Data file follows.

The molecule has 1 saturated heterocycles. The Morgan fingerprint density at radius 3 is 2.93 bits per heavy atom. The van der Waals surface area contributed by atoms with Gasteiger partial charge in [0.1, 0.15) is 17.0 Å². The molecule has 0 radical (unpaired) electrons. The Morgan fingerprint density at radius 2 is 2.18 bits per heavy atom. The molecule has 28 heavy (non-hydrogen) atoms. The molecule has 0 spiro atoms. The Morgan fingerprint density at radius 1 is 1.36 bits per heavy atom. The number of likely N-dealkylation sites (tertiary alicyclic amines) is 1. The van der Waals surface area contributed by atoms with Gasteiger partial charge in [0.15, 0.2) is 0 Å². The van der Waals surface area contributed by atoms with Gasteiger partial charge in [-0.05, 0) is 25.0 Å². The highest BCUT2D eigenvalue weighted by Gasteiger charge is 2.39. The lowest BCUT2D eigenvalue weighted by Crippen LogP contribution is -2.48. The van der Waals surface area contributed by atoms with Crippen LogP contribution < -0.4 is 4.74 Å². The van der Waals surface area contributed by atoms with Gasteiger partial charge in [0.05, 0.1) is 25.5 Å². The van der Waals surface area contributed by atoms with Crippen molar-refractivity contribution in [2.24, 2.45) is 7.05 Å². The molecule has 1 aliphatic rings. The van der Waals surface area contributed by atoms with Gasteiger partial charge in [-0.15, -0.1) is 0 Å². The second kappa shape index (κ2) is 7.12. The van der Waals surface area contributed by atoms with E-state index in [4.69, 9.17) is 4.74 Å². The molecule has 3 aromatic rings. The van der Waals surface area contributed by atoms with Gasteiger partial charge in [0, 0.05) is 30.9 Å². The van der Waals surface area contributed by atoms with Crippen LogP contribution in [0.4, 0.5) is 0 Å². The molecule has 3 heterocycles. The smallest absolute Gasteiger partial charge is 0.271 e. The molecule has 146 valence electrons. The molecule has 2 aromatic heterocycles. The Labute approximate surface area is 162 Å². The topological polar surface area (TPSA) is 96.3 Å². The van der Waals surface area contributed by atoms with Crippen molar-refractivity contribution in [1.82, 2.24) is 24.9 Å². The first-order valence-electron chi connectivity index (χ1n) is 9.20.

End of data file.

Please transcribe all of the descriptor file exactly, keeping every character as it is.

The molecule has 1 saturated heterocycles. The Morgan fingerprint density at radius 3 is 2.93 bits per heavy atom. The van der Waals surface area contributed by atoms with Gasteiger partial charge in [0.1, 0.15) is 17.0 Å². The molecule has 0 radical (unpaired) electrons. The Morgan fingerprint density at radius 2 is 2.18 bits per heavy atom. The molecule has 28 heavy (non-hydrogen) atoms. The molecule has 0 spiro atoms. The Morgan fingerprint density at radius 1 is 1.36 bits per heavy atom. The number of likely N-dealkylation sites (tertiary alicyclic amines) is 1. The van der Waals surface area contributed by atoms with Gasteiger partial charge in [0.15, 0.2) is 0 Å². The van der Waals surface area contributed by atoms with Gasteiger partial charge in [-0.05, 0) is 25.0 Å². The highest BCUT2D eigenvalue weighted by Gasteiger charge is 2.39. The lowest BCUT2D eigenvalue weighted by Crippen LogP contribution is -2.48. The van der Waals surface area contributed by atoms with Crippen LogP contribution < -0.4 is 4.74 Å². The van der Waals surface area contributed by atoms with Gasteiger partial charge in [0.05, 0.1) is 25.5 Å². The van der Waals surface area contributed by atoms with Crippen molar-refractivity contribution in [2.24, 2.45) is 7.05 Å². The molecule has 1 aliphatic rings. The van der Waals surface area contributed by atoms with Gasteiger partial charge in [-0.15, -0.1) is 0 Å². The second kappa shape index (κ2) is 7.12. The van der Waals surface area contributed by atoms with E-state index in [4.69, 9.17) is 4.74 Å². The molecule has 3 aromatic rings. The van der Waals surface area contributed by atoms with Gasteiger partial charge in [0, 0.05) is 30.9 Å². The van der Waals surface area contributed by atoms with Crippen LogP contribution in [0.4, 0.5) is 0 Å². The molecule has 3 heterocycles. The smallest absolute Gasteiger partial charge is 0.271 e. The molecule has 146 valence electrons. The molecule has 2 aromatic heterocycles. The Labute approximate surface area is 162 Å². The topological polar surface area (TPSA) is 96.3 Å². The van der Waals surface area contributed by atoms with Crippen molar-refractivity contribution in [1.82, 2.24) is 24.9 Å². The first-order valence-electron chi connectivity index (χ1n) is 9.20.